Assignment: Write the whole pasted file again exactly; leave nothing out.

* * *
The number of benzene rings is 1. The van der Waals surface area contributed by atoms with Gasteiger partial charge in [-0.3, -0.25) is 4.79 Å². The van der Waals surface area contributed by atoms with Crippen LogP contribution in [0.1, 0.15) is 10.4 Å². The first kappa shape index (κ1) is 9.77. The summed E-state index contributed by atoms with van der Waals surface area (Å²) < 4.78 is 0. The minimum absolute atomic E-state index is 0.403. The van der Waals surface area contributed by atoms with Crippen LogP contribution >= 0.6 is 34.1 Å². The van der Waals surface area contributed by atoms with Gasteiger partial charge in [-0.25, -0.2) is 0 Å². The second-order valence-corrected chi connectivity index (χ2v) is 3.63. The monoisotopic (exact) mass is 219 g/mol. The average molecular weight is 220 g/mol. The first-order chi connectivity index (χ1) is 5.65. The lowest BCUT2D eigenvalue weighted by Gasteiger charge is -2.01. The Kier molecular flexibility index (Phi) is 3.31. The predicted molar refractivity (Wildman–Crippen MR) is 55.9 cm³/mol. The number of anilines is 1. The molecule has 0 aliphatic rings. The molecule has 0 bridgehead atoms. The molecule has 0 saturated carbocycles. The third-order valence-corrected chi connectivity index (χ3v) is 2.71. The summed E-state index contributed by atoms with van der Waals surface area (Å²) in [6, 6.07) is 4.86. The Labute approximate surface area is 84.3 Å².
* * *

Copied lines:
The number of benzene rings is 1. The van der Waals surface area contributed by atoms with Gasteiger partial charge in [-0.3, -0.25) is 4.79 Å². The van der Waals surface area contributed by atoms with Crippen LogP contribution in [0.1, 0.15) is 10.4 Å². The first kappa shape index (κ1) is 9.77. The summed E-state index contributed by atoms with van der Waals surface area (Å²) < 4.78 is 0. The minimum absolute atomic E-state index is 0.403. The van der Waals surface area contributed by atoms with Crippen LogP contribution >= 0.6 is 34.1 Å². The van der Waals surface area contributed by atoms with Gasteiger partial charge in [-0.25, -0.2) is 0 Å². The second-order valence-corrected chi connectivity index (χ2v) is 3.63. The monoisotopic (exact) mass is 219 g/mol. The average molecular weight is 220 g/mol. The first-order chi connectivity index (χ1) is 5.65. The lowest BCUT2D eigenvalue weighted by Gasteiger charge is -2.01. The Kier molecular flexibility index (Phi) is 3.31. The predicted molar refractivity (Wildman–Crippen MR) is 55.9 cm³/mol. The number of anilines is 1. The molecule has 0 aliphatic rings. The molecule has 0 bridgehead atoms. The molecule has 0 saturated carbocycles. The third-order valence-corrected chi connectivity index (χ3v) is 2.71. The summed E-state index contributed by atoms with van der Waals surface area (Å²) in [6, 6.07) is 4.86. The Labute approximate surface area is 84.3 Å².